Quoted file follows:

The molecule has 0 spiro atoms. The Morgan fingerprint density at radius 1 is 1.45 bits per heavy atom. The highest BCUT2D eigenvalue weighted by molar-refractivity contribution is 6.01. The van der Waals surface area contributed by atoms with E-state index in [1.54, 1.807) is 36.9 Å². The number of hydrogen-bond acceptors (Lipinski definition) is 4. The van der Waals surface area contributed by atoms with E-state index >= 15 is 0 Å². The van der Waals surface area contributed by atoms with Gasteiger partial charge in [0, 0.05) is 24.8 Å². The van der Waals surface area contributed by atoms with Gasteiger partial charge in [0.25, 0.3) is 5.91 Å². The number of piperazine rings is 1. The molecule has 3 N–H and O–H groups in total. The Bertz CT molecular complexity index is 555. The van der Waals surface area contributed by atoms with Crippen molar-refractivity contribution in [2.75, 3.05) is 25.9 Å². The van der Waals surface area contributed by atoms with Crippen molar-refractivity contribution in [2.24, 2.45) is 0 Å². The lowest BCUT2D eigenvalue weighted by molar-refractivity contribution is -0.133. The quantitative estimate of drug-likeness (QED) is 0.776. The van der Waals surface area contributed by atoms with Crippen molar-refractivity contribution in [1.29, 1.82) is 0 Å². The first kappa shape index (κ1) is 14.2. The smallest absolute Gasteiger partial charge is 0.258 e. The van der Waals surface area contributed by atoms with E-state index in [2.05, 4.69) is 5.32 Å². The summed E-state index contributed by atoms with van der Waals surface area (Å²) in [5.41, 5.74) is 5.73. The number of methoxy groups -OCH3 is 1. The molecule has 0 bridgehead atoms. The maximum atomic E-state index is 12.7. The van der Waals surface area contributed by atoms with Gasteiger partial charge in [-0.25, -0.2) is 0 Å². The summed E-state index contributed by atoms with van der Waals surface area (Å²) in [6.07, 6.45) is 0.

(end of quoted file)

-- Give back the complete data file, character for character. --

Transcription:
The molecule has 0 spiro atoms. The Morgan fingerprint density at radius 1 is 1.45 bits per heavy atom. The highest BCUT2D eigenvalue weighted by molar-refractivity contribution is 6.01. The van der Waals surface area contributed by atoms with E-state index in [1.54, 1.807) is 36.9 Å². The number of hydrogen-bond acceptors (Lipinski definition) is 4. The van der Waals surface area contributed by atoms with E-state index >= 15 is 0 Å². The van der Waals surface area contributed by atoms with Gasteiger partial charge in [0, 0.05) is 24.8 Å². The van der Waals surface area contributed by atoms with Gasteiger partial charge in [0.25, 0.3) is 5.91 Å². The number of piperazine rings is 1. The molecule has 3 N–H and O–H groups in total. The Bertz CT molecular complexity index is 555. The van der Waals surface area contributed by atoms with Crippen molar-refractivity contribution in [2.75, 3.05) is 25.9 Å². The van der Waals surface area contributed by atoms with Crippen molar-refractivity contribution in [2.24, 2.45) is 0 Å². The lowest BCUT2D eigenvalue weighted by molar-refractivity contribution is -0.133. The quantitative estimate of drug-likeness (QED) is 0.776. The van der Waals surface area contributed by atoms with Crippen molar-refractivity contribution in [1.29, 1.82) is 0 Å². The first kappa shape index (κ1) is 14.2. The smallest absolute Gasteiger partial charge is 0.258 e. The van der Waals surface area contributed by atoms with E-state index in [2.05, 4.69) is 5.32 Å². The summed E-state index contributed by atoms with van der Waals surface area (Å²) in [5.41, 5.74) is 5.73. The number of methoxy groups -OCH3 is 1. The molecule has 0 bridgehead atoms. The maximum atomic E-state index is 12.7. The van der Waals surface area contributed by atoms with Gasteiger partial charge in [-0.25, -0.2) is 0 Å². The summed E-state index contributed by atoms with van der Waals surface area (Å²) in [6.07, 6.45) is 0.